bid to low

Discussion in 'Lawn Mowing' started by draftlawncare, Jan 18, 2004.

  1. draftlawncare

    draftlawncare LawnSite Member
    Posts: 225

    you know you bidded to low when nobody bids on the the next year. thats what happened to me cut my own throat to the tune of $8500. But thats what happens when you dont know what you are doing. now the job pays good just wish i knew i was the only bidder this year
     
  2. SHOW ME STATE RIDER

    SHOW ME STATE RIDER LawnSite Member
    from MO
    Posts: 63

    raise the bid!
     
  3. promower

    promower LawnSite Bronze Member
    Posts: 1,232

    Everyone has done it, I'm going through it this year. First year offering snow removal the first commercial job I landed $55 per occurence had 4 inches a few weeks ago and it took me an hour and 45 minutes. :eek: You learn quick I did anyway the rest of my snow jobs are right on if not high after talking to others in the area.
     
  4. draftlawncare

    draftlawncare LawnSite Member
    Posts: 225

    i raised it 9500 dollars i just wish i knew my bid was the only one turned in this year i would have went higher .i reckon everybody thought if i mowed it cheap last year i would do it again this year. so nobody submitted a bid but me damn it was hard getting out of bed and mowing for that price i know better know . still could use alot of help
     
  5. promower

    promower LawnSite Bronze Member
    Posts: 1,232

    I know what you mean you look forward to doing work but when you underbid one you hate the account. Had a lawn account this year that was slightly underbid by about $10 PER CUT, account was the nicest one I have as far appearance when I get done but I never looked forward to doing it who says money cant buy happiness, contract is changed for next year.
     
  6. work_it

    work_it LawnSite Senior Member
    Posts: 976

    Sounds like the Cracker Barrel I used to work at. They have a guy doing everything (mowing, planting flowers 3 times a year, 6 step chem. program, remulching landscaping 2 times/year) for $9,800/yr. I figured out that the guy is loosing almost $13,000/year between time and materials. I don't know how these guys can afford to do it. I just know that I can't, and won't even attempt it.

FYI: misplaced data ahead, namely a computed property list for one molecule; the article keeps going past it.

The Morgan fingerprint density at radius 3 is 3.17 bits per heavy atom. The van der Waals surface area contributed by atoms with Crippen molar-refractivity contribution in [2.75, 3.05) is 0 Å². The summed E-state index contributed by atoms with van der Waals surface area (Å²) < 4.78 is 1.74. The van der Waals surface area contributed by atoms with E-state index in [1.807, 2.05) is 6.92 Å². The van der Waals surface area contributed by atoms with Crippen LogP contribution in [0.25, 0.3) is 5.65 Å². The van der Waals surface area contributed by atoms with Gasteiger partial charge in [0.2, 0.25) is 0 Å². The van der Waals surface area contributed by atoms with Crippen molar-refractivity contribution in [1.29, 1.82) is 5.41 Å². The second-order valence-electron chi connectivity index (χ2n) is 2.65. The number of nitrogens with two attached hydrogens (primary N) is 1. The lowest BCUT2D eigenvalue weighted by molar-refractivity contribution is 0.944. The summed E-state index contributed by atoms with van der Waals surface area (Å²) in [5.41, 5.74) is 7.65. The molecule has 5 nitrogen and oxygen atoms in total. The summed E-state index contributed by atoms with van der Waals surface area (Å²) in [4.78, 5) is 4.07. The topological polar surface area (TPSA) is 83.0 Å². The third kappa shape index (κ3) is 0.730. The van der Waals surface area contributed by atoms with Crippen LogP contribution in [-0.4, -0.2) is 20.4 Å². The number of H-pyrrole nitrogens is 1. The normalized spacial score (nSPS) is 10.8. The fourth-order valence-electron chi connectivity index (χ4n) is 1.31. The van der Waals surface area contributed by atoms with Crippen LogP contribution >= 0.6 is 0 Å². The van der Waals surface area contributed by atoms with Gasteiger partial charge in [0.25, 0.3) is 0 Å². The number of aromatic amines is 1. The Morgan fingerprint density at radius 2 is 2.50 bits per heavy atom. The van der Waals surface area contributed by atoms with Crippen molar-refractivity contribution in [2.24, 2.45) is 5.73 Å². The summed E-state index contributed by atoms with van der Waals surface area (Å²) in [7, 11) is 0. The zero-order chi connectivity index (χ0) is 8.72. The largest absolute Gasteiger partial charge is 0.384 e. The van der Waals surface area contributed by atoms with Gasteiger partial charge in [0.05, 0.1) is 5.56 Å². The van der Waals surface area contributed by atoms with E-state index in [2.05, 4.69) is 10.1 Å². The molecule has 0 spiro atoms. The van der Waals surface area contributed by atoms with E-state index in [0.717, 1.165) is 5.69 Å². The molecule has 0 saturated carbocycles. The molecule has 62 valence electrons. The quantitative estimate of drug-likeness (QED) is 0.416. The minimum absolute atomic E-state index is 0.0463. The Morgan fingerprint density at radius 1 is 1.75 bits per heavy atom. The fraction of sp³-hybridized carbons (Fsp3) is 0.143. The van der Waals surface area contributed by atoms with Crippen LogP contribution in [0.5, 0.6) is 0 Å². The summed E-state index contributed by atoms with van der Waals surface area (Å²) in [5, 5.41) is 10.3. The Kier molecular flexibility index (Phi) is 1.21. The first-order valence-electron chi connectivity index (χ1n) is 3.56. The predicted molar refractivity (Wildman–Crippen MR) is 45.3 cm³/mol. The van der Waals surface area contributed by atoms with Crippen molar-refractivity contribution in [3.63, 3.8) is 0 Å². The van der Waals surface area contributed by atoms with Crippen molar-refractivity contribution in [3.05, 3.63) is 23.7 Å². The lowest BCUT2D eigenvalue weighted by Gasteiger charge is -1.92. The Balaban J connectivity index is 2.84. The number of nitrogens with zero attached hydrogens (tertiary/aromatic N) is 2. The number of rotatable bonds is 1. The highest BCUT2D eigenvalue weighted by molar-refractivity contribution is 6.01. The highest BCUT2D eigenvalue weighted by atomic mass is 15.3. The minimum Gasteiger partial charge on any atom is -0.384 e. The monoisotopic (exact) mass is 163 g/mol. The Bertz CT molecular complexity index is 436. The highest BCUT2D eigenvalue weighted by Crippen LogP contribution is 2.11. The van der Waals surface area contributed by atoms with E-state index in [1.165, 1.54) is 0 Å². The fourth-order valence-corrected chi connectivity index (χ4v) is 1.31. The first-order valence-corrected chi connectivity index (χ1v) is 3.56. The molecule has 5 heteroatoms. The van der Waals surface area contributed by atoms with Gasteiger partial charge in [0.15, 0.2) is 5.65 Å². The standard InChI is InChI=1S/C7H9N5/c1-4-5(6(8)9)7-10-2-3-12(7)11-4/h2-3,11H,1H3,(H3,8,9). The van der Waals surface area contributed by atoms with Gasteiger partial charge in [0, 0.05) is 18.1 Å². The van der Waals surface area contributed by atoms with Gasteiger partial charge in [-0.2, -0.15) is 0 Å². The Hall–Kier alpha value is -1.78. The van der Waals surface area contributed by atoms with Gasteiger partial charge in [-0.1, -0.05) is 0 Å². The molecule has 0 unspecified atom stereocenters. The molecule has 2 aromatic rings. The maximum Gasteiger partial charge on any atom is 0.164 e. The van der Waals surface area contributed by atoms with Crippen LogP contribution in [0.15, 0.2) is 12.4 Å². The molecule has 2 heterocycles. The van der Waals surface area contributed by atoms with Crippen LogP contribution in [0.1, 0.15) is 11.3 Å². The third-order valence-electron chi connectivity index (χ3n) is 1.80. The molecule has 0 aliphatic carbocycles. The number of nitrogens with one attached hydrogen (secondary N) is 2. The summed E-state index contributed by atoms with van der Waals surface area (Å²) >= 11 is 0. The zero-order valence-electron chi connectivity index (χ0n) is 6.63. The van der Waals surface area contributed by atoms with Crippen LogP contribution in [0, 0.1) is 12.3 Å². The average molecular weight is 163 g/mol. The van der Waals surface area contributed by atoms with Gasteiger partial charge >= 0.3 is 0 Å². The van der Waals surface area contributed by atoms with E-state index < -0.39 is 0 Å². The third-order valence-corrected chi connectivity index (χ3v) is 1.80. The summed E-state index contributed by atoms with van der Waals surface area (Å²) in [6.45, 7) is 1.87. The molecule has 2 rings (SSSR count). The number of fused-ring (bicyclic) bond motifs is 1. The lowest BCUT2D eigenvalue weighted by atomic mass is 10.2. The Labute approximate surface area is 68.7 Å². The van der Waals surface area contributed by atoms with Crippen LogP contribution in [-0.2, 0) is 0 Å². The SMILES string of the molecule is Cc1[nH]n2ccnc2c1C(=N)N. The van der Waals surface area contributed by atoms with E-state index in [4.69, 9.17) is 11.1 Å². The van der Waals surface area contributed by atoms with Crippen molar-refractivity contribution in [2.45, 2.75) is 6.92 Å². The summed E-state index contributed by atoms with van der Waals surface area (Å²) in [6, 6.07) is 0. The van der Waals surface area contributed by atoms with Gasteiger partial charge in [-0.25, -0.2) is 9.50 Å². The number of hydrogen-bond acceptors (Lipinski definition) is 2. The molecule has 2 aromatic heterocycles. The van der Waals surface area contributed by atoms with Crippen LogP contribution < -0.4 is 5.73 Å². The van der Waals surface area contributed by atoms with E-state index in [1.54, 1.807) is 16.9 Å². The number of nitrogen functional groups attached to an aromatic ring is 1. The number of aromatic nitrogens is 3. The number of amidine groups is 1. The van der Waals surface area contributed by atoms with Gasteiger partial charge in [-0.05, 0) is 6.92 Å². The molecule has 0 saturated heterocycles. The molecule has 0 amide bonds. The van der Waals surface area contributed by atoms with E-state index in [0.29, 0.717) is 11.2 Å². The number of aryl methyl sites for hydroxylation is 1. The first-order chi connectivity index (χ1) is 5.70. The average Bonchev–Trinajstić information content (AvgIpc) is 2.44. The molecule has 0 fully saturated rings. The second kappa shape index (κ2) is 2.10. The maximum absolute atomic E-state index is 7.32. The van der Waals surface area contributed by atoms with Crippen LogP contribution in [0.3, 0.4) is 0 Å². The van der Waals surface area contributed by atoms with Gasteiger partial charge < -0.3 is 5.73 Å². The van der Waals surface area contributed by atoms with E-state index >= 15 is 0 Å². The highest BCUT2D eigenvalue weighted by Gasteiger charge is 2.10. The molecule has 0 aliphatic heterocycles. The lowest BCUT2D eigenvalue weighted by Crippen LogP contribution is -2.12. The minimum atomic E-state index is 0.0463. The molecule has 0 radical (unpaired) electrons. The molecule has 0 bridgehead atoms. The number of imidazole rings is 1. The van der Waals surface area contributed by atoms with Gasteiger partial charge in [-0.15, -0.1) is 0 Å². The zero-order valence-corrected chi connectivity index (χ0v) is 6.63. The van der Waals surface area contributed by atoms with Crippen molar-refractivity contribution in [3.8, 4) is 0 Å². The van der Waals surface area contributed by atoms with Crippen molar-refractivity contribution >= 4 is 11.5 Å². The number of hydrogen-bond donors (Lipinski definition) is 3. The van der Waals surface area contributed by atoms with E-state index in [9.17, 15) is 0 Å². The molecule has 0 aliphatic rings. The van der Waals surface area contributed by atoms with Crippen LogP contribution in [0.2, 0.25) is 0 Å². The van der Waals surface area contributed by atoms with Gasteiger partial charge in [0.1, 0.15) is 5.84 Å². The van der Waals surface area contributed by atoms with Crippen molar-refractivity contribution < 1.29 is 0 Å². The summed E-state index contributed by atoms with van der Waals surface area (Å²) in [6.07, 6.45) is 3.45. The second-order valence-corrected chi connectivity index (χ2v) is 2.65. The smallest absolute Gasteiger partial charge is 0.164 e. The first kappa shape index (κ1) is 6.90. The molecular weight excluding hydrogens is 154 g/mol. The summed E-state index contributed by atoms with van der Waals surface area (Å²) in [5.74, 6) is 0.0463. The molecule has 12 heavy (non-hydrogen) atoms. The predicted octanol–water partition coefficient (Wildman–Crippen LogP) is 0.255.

7. SHOW ME STATE RIDER

    SHOW ME STATE RIDER LawnSite Member
    from MO
    Posts: 63

    I just don't see how they do it either.We had a local nursery start a crew and they under bid everybody else in the area. Got the money making accounts and turned them into nothing. Riding 10000 dollar mowers and not a clue how to stripe.
     
  8. DennisF

    DennisF LawnSite Bronze Member
    from Florida
    Posts: 1,381

    Under-bidding mistakes are part of the learning process. Don't kick yourself for making a mistake...learn from it. Everyone on this site has under-bid an account at one time or another so you are not alone. If you keep the account you can gradually raise the price to a level that is competitive and yet profitable. Try to generate more revenue from the account on "added" services or products. Good luck.
     

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